A statue of the Irish revolutionary leader Roger Casement was erected at the end of the new jetty at the under-construction Dun Laoghaire Baths project today.
The statue was commissioned by Dún Laoghaire-Rathdown County Council and commemorates the human rights activist, who was born in Sandycove in 1864.
Casement, who worked for the British Foreign Office as a diplomat, was hanged in Pentonville Prison in 1916 for his role in the Easter Rising.
Speaking at the arrival of the sculpture to the site, An Cathaoirleach Lettie McCarthy said the statue “is a remarkable piece that will undoubtably become a focal point of interest.
“I am delighted to see this sculpture of Roger Casement being lifted into place.
“Its arrival also marks further progress on the redevelopment of the Dún Laoghaire Baths area,” she said.
The statue was created by sculptor Mark Richards following an open competition and is a representational bronze, standing over three metres tall.
Before his involvement in the Irish nationalist movement, Casement held a number of consular appointments in various locations in Africa.
During this time, he investigated and produced a hugely influential report on human rights abuses carried out by European commercial concerns in the Belgian Congo.
The Congo Reform Association he co-founded was a prototype of modern human rights organisations. He later reported on the abuse of rubber workers in South America for which he was knighted in 1911.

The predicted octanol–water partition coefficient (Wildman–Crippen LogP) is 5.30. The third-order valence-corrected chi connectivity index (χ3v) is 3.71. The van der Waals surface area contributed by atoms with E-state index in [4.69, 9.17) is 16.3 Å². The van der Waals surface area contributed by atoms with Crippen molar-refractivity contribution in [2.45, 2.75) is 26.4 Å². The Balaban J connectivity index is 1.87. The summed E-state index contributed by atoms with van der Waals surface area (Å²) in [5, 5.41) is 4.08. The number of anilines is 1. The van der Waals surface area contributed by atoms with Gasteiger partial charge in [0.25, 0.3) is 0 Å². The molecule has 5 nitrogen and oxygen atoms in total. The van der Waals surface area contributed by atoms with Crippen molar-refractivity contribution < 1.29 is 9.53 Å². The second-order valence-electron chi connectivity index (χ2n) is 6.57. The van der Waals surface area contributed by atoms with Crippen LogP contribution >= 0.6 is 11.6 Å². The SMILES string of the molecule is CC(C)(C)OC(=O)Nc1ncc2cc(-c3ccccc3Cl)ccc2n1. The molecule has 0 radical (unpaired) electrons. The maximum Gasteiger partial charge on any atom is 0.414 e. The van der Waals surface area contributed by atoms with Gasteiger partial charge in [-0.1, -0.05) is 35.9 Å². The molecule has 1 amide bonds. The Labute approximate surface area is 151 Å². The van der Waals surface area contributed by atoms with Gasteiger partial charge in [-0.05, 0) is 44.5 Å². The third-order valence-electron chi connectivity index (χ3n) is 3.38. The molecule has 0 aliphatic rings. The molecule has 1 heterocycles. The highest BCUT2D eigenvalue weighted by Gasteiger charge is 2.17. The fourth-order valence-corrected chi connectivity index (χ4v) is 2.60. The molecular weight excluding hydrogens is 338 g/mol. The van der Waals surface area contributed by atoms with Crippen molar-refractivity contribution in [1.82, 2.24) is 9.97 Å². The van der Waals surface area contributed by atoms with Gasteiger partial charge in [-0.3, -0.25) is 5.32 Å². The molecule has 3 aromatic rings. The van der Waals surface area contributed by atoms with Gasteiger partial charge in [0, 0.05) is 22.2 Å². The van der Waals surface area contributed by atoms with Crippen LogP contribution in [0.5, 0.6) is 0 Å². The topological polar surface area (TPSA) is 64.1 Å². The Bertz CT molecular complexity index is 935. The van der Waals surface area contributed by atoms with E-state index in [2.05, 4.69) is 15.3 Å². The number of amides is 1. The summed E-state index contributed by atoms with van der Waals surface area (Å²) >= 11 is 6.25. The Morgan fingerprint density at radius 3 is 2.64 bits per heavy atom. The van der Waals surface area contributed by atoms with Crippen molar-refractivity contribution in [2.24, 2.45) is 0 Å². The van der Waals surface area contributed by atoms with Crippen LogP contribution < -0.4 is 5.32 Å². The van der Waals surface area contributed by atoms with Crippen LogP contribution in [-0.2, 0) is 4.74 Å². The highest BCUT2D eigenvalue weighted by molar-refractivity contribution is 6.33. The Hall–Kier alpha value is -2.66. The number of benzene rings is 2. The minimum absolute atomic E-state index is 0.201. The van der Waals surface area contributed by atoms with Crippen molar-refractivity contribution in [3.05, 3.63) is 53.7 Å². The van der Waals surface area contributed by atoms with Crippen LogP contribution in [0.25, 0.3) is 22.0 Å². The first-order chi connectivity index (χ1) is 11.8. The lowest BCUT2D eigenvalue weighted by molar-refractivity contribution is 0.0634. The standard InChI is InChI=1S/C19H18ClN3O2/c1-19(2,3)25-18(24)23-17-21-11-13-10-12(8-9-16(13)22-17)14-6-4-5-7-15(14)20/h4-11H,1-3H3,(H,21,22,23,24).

In 1913, Casement resigned from the Foreign Office and devoted his time to campaigning for Irish Independence.
Travelling first to USA, he most notably went to Germany to garner support for the Easter Rising and organise the smuggling of weapons into Ireland.
On Good Friday 1916, Casement landed at Banna Strand, Co. Kerry, where he was immediately arrested by British troops
As he was transferred to London to stand trial, his last sight of Ireland was from the boat at Dún Laoghaire harbour, near his place of birth.
At the end of a high profile trial he was found guilty of high treason and executed at Pentonville Prison on 3 August 1916.
In 1965 his remains were returned to Ireland for burial.
According to the local authority, works at the Dun Laoghaire Baths are almost finished after the initial completion date of December 2021 was delayed due to the Covid-19 pandemic.
“The current projected cost is €13.5m which includes the refurbishment of the existing Baths Pavilion, constructing a new jetty to give easy access to the water for swimming and the creation of a new route between Newtownsmith and the East Pier,” says Dun Laoghaire-Rathdown County Council.
The former Pavilion building has been substantially refurbished to provide studio and gallery space for artists as well as a cafe.
The original Baths entrance along Windsor Terrace is also being restored to provide access to the building while an outdoor terrace linked to the new café will provide a seating area.
Public toilets and a Changing Places facility will also be included in the Pavilion.